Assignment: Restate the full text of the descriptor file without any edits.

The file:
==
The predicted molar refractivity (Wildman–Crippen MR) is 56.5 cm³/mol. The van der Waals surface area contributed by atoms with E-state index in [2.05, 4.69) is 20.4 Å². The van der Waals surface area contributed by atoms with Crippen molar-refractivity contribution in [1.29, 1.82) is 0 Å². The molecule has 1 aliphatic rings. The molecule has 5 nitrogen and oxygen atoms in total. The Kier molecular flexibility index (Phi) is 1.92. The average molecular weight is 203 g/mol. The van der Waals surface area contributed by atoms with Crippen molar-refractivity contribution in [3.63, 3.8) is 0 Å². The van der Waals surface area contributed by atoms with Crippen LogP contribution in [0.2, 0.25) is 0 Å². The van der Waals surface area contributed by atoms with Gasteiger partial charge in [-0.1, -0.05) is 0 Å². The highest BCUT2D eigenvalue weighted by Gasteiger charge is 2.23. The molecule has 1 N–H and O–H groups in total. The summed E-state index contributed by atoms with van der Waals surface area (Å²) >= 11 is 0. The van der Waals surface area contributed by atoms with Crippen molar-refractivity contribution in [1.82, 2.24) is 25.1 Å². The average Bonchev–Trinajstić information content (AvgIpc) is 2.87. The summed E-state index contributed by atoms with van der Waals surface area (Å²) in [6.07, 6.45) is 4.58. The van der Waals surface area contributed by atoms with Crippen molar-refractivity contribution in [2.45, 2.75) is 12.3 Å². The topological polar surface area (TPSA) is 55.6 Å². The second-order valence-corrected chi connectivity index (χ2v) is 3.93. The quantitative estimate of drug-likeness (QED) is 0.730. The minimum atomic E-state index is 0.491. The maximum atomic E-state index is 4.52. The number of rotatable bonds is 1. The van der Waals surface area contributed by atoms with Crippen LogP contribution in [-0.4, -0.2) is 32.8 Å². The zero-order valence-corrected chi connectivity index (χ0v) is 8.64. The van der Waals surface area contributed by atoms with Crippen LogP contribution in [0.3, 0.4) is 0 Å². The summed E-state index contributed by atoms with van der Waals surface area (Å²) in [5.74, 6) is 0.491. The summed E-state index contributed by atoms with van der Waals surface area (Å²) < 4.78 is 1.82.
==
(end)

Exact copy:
The predicted molar refractivity (Wildman–Crippen MR) is 56.5 cm³/mol. The van der Waals surface area contributed by atoms with E-state index in [2.05, 4.69) is 20.4 Å². The van der Waals surface area contributed by atoms with Crippen molar-refractivity contribution in [1.29, 1.82) is 0 Å². The molecule has 1 aliphatic rings. The molecule has 5 nitrogen and oxygen atoms in total. The Kier molecular flexibility index (Phi) is 1.92. The average molecular weight is 203 g/mol. The van der Waals surface area contributed by atoms with Crippen molar-refractivity contribution in [3.63, 3.8) is 0 Å². The van der Waals surface area contributed by atoms with Crippen LogP contribution in [0.2, 0.25) is 0 Å². The van der Waals surface area contributed by atoms with Gasteiger partial charge in [-0.1, -0.05) is 0 Å². The highest BCUT2D eigenvalue weighted by Gasteiger charge is 2.23. The molecule has 1 N–H and O–H groups in total. The summed E-state index contributed by atoms with van der Waals surface area (Å²) >= 11 is 0. The van der Waals surface area contributed by atoms with Crippen molar-refractivity contribution in [1.82, 2.24) is 25.1 Å². The average Bonchev–Trinajstić information content (AvgIpc) is 2.87. The summed E-state index contributed by atoms with van der Waals surface area (Å²) in [6.07, 6.45) is 4.58. The van der Waals surface area contributed by atoms with Crippen molar-refractivity contribution in [2.45, 2.75) is 12.3 Å². The topological polar surface area (TPSA) is 55.6 Å². The second-order valence-corrected chi connectivity index (χ2v) is 3.93. The quantitative estimate of drug-likeness (QED) is 0.730. The minimum atomic E-state index is 0.491. The maximum atomic E-state index is 4.52. The number of rotatable bonds is 1. The van der Waals surface area contributed by atoms with Crippen LogP contribution in [-0.4, -0.2) is 32.8 Å². The zero-order valence-corrected chi connectivity index (χ0v) is 8.64. The van der Waals surface area contributed by atoms with Crippen LogP contribution in [0.3, 0.4) is 0 Å². The summed E-state index contributed by atoms with van der Waals surface area (Å²) in [5.74, 6) is 0.491. The summed E-state index contributed by atoms with van der Waals surface area (Å²) < 4.78 is 1.82.